I wouldn’t think it would be long before all the electrification work is finished at Maidenhead station.

Could Electric Trains With On-Board Energy Storage Work The Marlow Branch?

So how will the various services to and from Maidenhead and on the Marlow Branch be handled, if Class 387 trains with on-board storage were available?

  • Between London and Maidenhead services would be worked using overhead power.
  • Between Maidenhead and Bourne End, services would be worked using on-board energy storage, that would be charged in Platform 5 at Maidenhead  or on the main line to and from London.
  • Between Bourne End and Marlow, the trains couldn’t run as they are too long and a two-car Class 166 would work the service and connect at Bourne End.

From the layout of the overhead wiring, I suspect that which of Platforms 4 or 5 is used at Maidenhead is flexible and which is actually used by a particular service would depend on many factors.

Electrification At Twyford Station And On The Henley Branch

These pictures show the lack of electrification work at Twyford station, where the Henley Branch Line connects to the main line.

The two slow platforms 3 and 4 at Twyford station, which will be used by Crossrail and Platform 5 which is used by the Henley Branch trains, show no signs of electrification, although work has been done on the fast platforms 1 and 2.

In the December 2016 Edition of Modern Railways, there is an article by Roger Ford entitled Electrical Clearances: The Plot Thickens.

As the stations either side of Twyford, which are Maidenhead and Reading, are both almost fully wired, there must be a serious reason why there isn’t any work started on Platforms 3, 4 and 5 at Twyford. Could it be that without either rebuilding the bridge or lowering the track and rebuilding the platforms, the new regulations can’t be met?

However, there could be a possible solution.

These trains will be using the station in a few years.

  • Class 800 trains, which are bi-mode.
  • Class 345 trains, which I believe could be fitted with on-board energy storage for other reasons, like tunnel emergencies.
  • Class 387 trains, which I believe could be fitted with on-board energy storage.

So could we see Platforms 3 and 4 at Twyfrord station without wires?

I’ve no idea!

But it does seem strange that no electrification work has been started at Twyford station, except on the fast lines, through Platforms 1 and 2.

Could Electric Trains With On-Board Energy Storage Work The Henley Branch?

So how will the various services on the Henley Branch be handled, if Class 387 trains with on-board storage were available?

Consider.

  • The branch is only a short one with a total length of 4.5 miles.
  • There are one tph on the branch, with extras to Paddington in the Peak.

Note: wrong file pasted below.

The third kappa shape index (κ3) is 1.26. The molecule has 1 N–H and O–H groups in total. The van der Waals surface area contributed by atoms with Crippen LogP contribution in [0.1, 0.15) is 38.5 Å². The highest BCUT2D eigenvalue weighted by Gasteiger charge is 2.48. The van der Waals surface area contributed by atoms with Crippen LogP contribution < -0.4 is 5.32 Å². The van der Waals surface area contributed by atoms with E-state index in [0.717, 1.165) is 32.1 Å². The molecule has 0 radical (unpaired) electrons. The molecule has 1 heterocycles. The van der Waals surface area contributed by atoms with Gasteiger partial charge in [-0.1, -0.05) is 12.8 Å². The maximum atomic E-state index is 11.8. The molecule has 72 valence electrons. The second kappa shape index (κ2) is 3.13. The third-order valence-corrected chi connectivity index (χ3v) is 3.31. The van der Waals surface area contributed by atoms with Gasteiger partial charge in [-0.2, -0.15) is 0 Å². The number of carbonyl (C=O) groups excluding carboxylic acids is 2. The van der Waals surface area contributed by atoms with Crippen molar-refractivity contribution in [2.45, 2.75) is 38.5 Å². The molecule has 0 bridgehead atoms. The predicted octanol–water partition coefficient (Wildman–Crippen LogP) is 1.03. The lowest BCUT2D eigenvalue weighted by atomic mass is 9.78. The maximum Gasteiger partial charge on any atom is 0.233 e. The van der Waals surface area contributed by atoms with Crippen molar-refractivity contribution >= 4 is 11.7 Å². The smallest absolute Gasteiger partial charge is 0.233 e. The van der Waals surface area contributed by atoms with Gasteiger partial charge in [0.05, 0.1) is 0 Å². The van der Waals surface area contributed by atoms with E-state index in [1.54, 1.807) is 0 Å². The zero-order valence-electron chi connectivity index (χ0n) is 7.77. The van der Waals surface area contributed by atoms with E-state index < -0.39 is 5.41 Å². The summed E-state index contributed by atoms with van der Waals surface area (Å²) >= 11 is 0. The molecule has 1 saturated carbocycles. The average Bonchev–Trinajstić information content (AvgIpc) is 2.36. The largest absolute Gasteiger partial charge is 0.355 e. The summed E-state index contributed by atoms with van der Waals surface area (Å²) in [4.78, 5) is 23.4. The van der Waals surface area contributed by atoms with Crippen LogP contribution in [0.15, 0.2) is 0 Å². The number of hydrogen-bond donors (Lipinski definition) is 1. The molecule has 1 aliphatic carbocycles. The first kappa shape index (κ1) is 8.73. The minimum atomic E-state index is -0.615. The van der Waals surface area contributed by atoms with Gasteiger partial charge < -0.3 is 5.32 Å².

• Trains turn round in about four minutes.
  • From 2018, Twyford station will be served by 2 tph from Crossrail and 4 tph from GWR in each direction.
  • Platforms at all stations seem long enough for at least four-car trains.
  • There used to be a passing loop at Shiplake station.
  • Trains going to and from Paddington could charge their energy storage on the main line.

Two trains working a reconfigured branch could possibly create a 4 tph service.

Creating a four tph service on the Henley Branch, is the sort of problem, that engineers solve in the traditional way. – In a suitable hostelry!

I think that spending the money on a passing loop, some means of charging the trains and possibly a rebuilt Shiplake station, will be much better value, than electrifying the branch and the Crossrail platforms at Twyford station.

Electrification At Reading

In the December 2016 Edition of Modern Railways, there is an article entitled Loco-Hauled EMUs On GWR.

The article starts by saying.

GWR’s new Class 387 trains will be loco-hauled to and from their depot at Reading, until electrification between Maidenhead and Reading is completed.

Could this all be because, Network Rail don’t have a plan to electrify Twyford?

At least the depot seems electrified.

I didn’t see a Class 387 in their depot, but there were at least half-a-dozen parked at Hitachi’s depot at North Pole.

Electrification From Didcot To Oxford

The Cherwell Valley Line between Didcot and Oxford can be described as follows.

  • It is a double-track hemmed in on both sides.
  • The two stations at Radley and Culham are on narrow strips of land and could be difficult to electrify.
  • There is a tail of electrification gantries from Didcot Parkway onto the branch, which is typical of some other branches like Windsor and Marlow.
  • There were electrification piles in several places, either in the ground or just lying around.
  • The track could have be reconfigured to incorporate a new South-facing bay Platform at Oxford station.

These are some pictures.

One of Chiltern’s Class 168 trains was also hanging around, training drivers.

Could Electric Trains With On-Board Energy Storage Work Didcot To Oxford?

Didcot to Oxford is about 10.5 miles, so I suspect range is not a problem, especially if the new Southern Bay Platform is built, which would mean trains would not have to cross the lines wasting energy North of the station.

What would drive this, is not technology, but if Chiltern are running a service at their usual standard from Oxford to Marylebone, it could be take passengers from the GWR.